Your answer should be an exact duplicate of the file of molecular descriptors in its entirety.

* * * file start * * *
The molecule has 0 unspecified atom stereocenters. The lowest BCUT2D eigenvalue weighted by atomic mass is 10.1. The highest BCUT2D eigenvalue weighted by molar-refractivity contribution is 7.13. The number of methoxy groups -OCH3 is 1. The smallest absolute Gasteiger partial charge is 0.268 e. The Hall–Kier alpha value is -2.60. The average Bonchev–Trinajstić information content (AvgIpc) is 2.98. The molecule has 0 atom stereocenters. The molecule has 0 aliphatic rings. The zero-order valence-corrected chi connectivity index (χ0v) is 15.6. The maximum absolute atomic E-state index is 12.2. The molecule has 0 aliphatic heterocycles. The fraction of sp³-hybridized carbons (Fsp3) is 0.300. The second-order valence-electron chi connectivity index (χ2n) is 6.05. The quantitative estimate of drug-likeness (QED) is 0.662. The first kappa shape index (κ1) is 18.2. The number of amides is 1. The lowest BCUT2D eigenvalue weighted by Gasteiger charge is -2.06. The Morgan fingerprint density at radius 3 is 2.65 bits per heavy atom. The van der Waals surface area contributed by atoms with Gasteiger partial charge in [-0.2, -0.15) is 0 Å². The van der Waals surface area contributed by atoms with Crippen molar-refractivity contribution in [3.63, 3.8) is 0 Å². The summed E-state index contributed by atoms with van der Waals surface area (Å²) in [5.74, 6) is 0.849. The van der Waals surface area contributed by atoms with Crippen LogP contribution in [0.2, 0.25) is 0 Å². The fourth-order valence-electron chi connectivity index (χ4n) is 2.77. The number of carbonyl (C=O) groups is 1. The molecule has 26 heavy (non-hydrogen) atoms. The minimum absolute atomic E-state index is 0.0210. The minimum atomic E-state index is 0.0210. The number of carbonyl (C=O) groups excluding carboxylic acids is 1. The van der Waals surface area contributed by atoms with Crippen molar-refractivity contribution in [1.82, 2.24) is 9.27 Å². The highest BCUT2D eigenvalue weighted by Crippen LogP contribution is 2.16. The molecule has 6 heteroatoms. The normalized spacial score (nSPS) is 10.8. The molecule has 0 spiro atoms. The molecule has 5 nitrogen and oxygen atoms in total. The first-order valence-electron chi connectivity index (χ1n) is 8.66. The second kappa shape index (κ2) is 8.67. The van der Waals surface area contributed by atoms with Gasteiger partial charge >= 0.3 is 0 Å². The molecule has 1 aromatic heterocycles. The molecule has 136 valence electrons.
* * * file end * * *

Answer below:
The molecule has 0 unspecified atom stereocenters. The lowest BCUT2D eigenvalue weighted by atomic mass is 10.1. The highest BCUT2D eigenvalue weighted by molar-refractivity contribution is 7.13. The number of methoxy groups -OCH3 is 1. The smallest absolute Gasteiger partial charge is 0.268 e. The Hall–Kier alpha value is -2.60. The average Bonchev–Trinajstić information content (AvgIpc) is 2.98. The molecule has 0 atom stereocenters. The molecule has 0 aliphatic rings. The zero-order valence-corrected chi connectivity index (χ0v) is 15.6. The maximum absolute atomic E-state index is 12.2. The molecule has 0 aliphatic heterocycles. The fraction of sp³-hybridized carbons (Fsp3) is 0.300. The second-order valence-electron chi connectivity index (χ2n) is 6.05. The quantitative estimate of drug-likeness (QED) is 0.662. The first kappa shape index (κ1) is 18.2. The number of amides is 1. The lowest BCUT2D eigenvalue weighted by Gasteiger charge is -2.06. The Morgan fingerprint density at radius 3 is 2.65 bits per heavy atom. The van der Waals surface area contributed by atoms with Gasteiger partial charge in [-0.2, -0.15) is 0 Å². The van der Waals surface area contributed by atoms with Crippen molar-refractivity contribution in [3.63, 3.8) is 0 Å². The summed E-state index contributed by atoms with van der Waals surface area (Å²) in [5.74, 6) is 0.849. The van der Waals surface area contributed by atoms with Crippen LogP contribution in [0.2, 0.25) is 0 Å². The fourth-order valence-electron chi connectivity index (χ4n) is 2.77. The number of carbonyl (C=O) groups is 1. The molecule has 26 heavy (non-hydrogen) atoms. The minimum absolute atomic E-state index is 0.0210. The minimum atomic E-state index is 0.0210. The number of carbonyl (C=O) groups excluding carboxylic acids is 1. The van der Waals surface area contributed by atoms with Crippen molar-refractivity contribution in [1.82, 2.24) is 9.27 Å². The highest BCUT2D eigenvalue weighted by Crippen LogP contribution is 2.16. The molecule has 6 heteroatoms. The normalized spacial score (nSPS) is 10.8. The molecule has 0 spiro atoms. The molecule has 5 nitrogen and oxygen atoms in total. The first-order valence-electron chi connectivity index (χ1n) is 8.66. The second kappa shape index (κ2) is 8.67. The van der Waals surface area contributed by atoms with Gasteiger partial charge >= 0.3 is 0 Å². The molecule has 1 aromatic heterocycles. The molecule has 136 valence electrons.